I Would Trust Her With My Life
There are countless moments in Rogue One that made me want to weep from joy. But chief among them is the scene where Mon Mothma tells Bail that he will need to send someone he trusts to find Obi Wan and he responds, “I would trust her with my life.”
On my first viewing, I loved that line for the mere surface level reference to Princess Leia. My heart did a little jump with glee at the clear tie in to the opening of A New Hope and that was enough to make me supremely happy.
The second time I saw Rogue One, I liked it a little bit more. Because it wasn’t just a throw away reference to Leia. It was also expertly written. It didn’t come at you like a neon sign screaming “I’M GOING TO SEND MY DAUGHTER, PRINCESS LEIA. SHE’S A LEAD IN THE OT. SHE’S ONE OF THE MOST ICONIC CHARACTERS IN CINEMA HISTORY. I’M GOING TO SEND HER ON THIS MISSION. AND SHE’S GOING TO GET CAPTURED AND THAT IS THE INCITING PLOT POINT TO THE ENTIRE STAR WARS UNIVERSE.”
It was subtle. It was clear and obvious who he was talking about, but it was a short and succinct line that was delivered with a lovely and affectionate tone that didn’t manage to distract from the mission at hand.
Now I’ve watched Rogue One for the first time in the comfort of my own home, and upon reflection I’ve realized that that line is far more important and amazing than I had already given it credit for.
Bail’s line “I would trust her with my life,” is not just a wink to the audience about the arrival of Leia. It is a deliberate and genius tie in of the major theme of Rogue One into the Original Trilogy.
For so long, Star Wars has always been Luke’s story. And it still is in many ways. But Leia (and Han) have always been sort of…secondary protagonists. They are extremely important to the plot and hold their own story lines, but their contribution to the trilogy takes a back seat to Luke’s main story. In the end, Luke helps to redeem Vader and destroy the Empire and the story comes to a conclusion through his efforts while his friends help.
But Rogue One and the inclusion of the line “I would trust her with my life,” completely reframes the idea of who was responsible for the end of the Empire.
When we meet Galen Erso in Rogue One, he is a man who has submitted to the idea that he no longer has agency over his own life and actions. In an effort to save his family and himself from the wrath of the Empire he has done terrible things and completely destroyed his name – his life as it were. Jyn is his only hope for redemption. With his dying breath, Galen trusts her implicitly to see that the Death Star is destroyed. But in addition to wanting the Death Star destroyed, his motives are also partially selfish. He also trusts that in destroying the Death Star she will vindicate his entire life and existence. He trusts that she will not let him down in redeeming his name throughout the galaxy. He trusts that she will ensure that his life is not reduced to an Imperial peon, but that his life is remembered as the life of a galactic hero.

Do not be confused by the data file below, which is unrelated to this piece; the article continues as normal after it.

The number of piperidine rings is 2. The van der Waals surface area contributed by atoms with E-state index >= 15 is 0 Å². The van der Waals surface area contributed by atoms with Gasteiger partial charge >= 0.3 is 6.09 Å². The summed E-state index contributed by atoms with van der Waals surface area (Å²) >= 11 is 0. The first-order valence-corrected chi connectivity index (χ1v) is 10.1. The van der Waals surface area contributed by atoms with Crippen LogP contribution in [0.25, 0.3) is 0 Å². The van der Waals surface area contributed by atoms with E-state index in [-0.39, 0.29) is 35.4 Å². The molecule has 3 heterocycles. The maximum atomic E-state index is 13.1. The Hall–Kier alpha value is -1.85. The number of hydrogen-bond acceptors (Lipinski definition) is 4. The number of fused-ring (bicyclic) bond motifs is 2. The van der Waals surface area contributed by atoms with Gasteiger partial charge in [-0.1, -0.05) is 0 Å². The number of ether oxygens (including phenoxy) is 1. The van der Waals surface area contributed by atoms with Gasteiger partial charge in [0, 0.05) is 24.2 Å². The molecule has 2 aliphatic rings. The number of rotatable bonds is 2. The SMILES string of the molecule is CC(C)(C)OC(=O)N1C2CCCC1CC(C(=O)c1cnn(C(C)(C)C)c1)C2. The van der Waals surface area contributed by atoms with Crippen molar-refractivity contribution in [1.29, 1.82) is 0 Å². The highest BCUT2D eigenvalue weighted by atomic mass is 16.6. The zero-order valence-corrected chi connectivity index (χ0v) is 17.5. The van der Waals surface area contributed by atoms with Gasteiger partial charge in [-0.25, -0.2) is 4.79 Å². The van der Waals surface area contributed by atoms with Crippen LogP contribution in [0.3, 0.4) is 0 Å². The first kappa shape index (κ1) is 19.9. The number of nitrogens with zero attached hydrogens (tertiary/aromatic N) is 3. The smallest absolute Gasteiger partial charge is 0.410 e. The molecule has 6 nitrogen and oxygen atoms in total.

And he’s right.
It was interesting to me that the writers chose to frame Bail’s line about Leia in such a way when we as an audience know that he will die upon his return to Alderaan when Leia is captured. But, like Galen, Bail is not trusting his daughter with his literal health and well-being. He is trusting her with his life’s work. His life’s purpose. His legacy.
Bail Organa birthed the rebellion. He sat in the room with the two remaining Jedi of the fallen order when they decided upon their final plan to one day return peace to the galaxy. He raised the very powerful daughter of a Jedi to believe in democracy, justice, and compassion so that when the day came that she learned about her power, she would not let it corrupt her.
Like Galen, Bail trusted his daughter implicitly to ensure that his legacy lived on forever. He trusted that through her continued efforts, he would not be remembered as a traitor to the Empire, but as a galactic hero and a father of democracy. He trusted her to fight for freedom and justice and win. He trusted her to lead with compassion. He trusted her not to fall to the dark side. He trusted her never to give up on a fight that he dedicated his entire life to – even if the fight would never truly be over.
And, like Galen Erso, he was right.
Star Wars has always been about the desire of a son to redeem the sins of his father. And that is a beautiful theme.
But now, with the addition of Rogue One and one throwaway line from Bail Organa, it is just as much about the trust of a father in his daughter. And the desire of a daughter to carry on her father’s legacy so that he will not have lived a life in vain.
And that is beautiful too.